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Assessing the impact of public spending on growth - an empirical analysis for seven fast growing countries

  • Moreno-Dodson, Blanca
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    The goal of this paper is to understand better, at the empirical level, how public spending contributes to growth by focusing on both the level and composition of public spending, in connection to the dynamics of GDP per capita growth. It attempts to answer two specific questions: (a) What are the policy conditions under which public spending contributes positively to growth? and (b) What are the public spending components that have a stronger and longer-lasting impact on growth? The analysis is applied to a sample of seven fast-growing developing countries: Korea, Singapore, Malaysia, Thailand, Indonesia, Botswana, and Mauritius, which have been among the top performers in the world in terms of GDP per capita growth during the period (1960-2006). The rationale for this country sample selection is twofold. The first hypothesis is that, given their positive growth achievements over a relatively long time period, perhaps it is more straightforward to establish a link to public spending in those countries. Second, it is expected that the findings of the analysis will provide lessons regarding the level and composition of public spending that can be useful for other countries where growth has been less rapid. Assessing what role public spending has played in a dynamic growth context may indeed be enlightening for other cases as well. The paper is structured as follows. The first section is an introduction that provides relevant facts and information about the seven countries during the period of analysis, based on seven individual country case studies. Section II presents the theoretical background behind the empirical analysis. Section III focuses on the empirical methodology, function specification, and variables selected. Section IV is dedicated tothe results obtained with the cross-country analysis and some specific country results, as well as some comparisons with previous findings by other authors. Finally, Section V draws policy implications and concludes.

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    Paper provided by The World Bank in its series Policy Research Working Paper Series with number 4663.

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    Date of creation: 01 Jul 2008
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    Handle: RePEc:wbk:wbrwps:4663
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    1. P R Agénor & D Yilmaz, 2006. "The Tyranny of Rules: Fiscal Discipline, Productive Spending, and Growth," Centre for Growth and Business Cycle Research Discussion Paper Series 73, Economics, The Univeristy of Manchester.
    2. Pritchett, Lant, 2000. " The Tyranny of Concepts: CUDIE (Cumulated, Depreciated, Investment Effort) Is Not Capital," Journal of Economic Growth, Springer, vol. 5(4), pages 361-84, December.
    3. Pierre‐Richard Agénor & Kyriakos C. Neanidis, 2011. "The Allocation Of Public Expenditure And Economic Growth," Manchester School, University of Manchester, vol. 79(4), pages 899-931, 07.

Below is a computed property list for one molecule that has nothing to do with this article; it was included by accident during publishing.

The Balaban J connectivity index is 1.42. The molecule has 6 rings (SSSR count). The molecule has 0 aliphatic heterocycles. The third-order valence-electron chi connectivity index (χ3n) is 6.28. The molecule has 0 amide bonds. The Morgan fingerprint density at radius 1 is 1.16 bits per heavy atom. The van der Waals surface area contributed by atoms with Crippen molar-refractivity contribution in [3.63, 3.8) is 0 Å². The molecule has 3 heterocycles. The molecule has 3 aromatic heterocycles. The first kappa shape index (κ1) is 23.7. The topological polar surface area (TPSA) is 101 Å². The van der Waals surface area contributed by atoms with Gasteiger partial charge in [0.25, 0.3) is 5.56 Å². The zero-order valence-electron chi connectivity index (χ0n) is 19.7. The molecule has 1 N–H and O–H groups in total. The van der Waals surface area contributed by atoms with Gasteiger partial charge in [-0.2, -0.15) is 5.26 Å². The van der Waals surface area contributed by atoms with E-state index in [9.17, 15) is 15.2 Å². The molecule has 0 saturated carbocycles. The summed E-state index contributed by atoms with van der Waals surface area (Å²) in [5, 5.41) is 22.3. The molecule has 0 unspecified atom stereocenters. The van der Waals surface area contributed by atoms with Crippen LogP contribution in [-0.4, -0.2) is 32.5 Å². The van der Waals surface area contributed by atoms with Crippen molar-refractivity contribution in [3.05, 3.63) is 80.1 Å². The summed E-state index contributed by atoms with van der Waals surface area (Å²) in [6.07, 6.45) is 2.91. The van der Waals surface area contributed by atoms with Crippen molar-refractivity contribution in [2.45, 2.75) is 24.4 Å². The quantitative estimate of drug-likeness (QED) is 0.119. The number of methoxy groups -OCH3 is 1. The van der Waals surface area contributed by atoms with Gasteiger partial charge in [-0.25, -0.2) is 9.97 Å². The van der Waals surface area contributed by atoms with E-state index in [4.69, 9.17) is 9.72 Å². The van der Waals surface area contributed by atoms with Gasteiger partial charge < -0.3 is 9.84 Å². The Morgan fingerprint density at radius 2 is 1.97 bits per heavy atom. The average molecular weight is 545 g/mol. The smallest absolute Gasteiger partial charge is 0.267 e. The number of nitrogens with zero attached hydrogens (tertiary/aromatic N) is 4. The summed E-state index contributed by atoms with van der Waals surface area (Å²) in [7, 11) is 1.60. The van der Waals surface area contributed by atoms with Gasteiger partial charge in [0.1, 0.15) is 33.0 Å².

4. Michael Bleaney & Norman Gemmell & Richard Kneller, 2001. "Testing the endogenous growth model: public expenditure, taxation, and growth over the long run," Canadian Journal of Economics, Canadian Economics Association, vol. 34(1), pages 36-57, February.
    5. Barro, Robert J., 1990. "Government Spending in a Simple Model of Endogeneous Growth," Scholarly Articles 3451296, Harvard University Department of Economics.
    6. P R Agénor, 2005. "Fiscal Policy and Endogenous Growth with Public Infrastructure," Centre for Growth and Business Cycle Research Discussion Paper Series 59, Economics, The Univeristy of Manchester.
    7. Pierre Richard Agénor & Devrim Yilmaz, 2006. "The Tyranny of Rules: Fiscal Discipline, Productive Spending, and Growth," The School of Economics Discussion Paper Series 0616, Economics, The University of Manchester.
    8. Blanchard, Olivier J & Giavazzi, Francesco, 2004. "Improving the SGP Through a Proper Accounting of Public Investment," CEPR Discussion Papers 4220, C.E.P.R. Discussion Papers.
    9. Xavier Sala-I-Martin & Gernot Doppelhofer & Ronald I. Miller, 2004. "Determinants of Long-Term Growth: A Bayesian Averaging of Classical Estimates (BACE) Approach," American Economic Review, American Economic Association, vol. 94(4), pages 813-835, September.
    10. Rajkumar, Andrew Sunil & Swaroop, Vinaya, 2008. "Public spending and outcomes: Does governance matter?," Journal of Development Economics, Elsevier, vol. 86(1), pages 96-111, April.
    11. Martin Zagler & Georg Dürnecker, 2003. "Fiscal Policy and Economic Growth," Journal of Economic Surveys, Wiley Blackwell, vol. 17(3), pages 397-418, 07.
    12. Niloy Bose & M. Emranul Haque & Denise R. Osborn, 2007. "Public Expenditure And Economic Growth: A Disaggregated Analysis For Developing Countries," Manchester School, University of Manchester, vol. 75(5), pages 533-556, 09.
    13. Agenor, Pierre-Richard & Moreno-Dodson, Blanca, 2006. "Public infrastructure and growth : new channels and policy implications," Policy Research Working Paper Series 4064, The World Bank.
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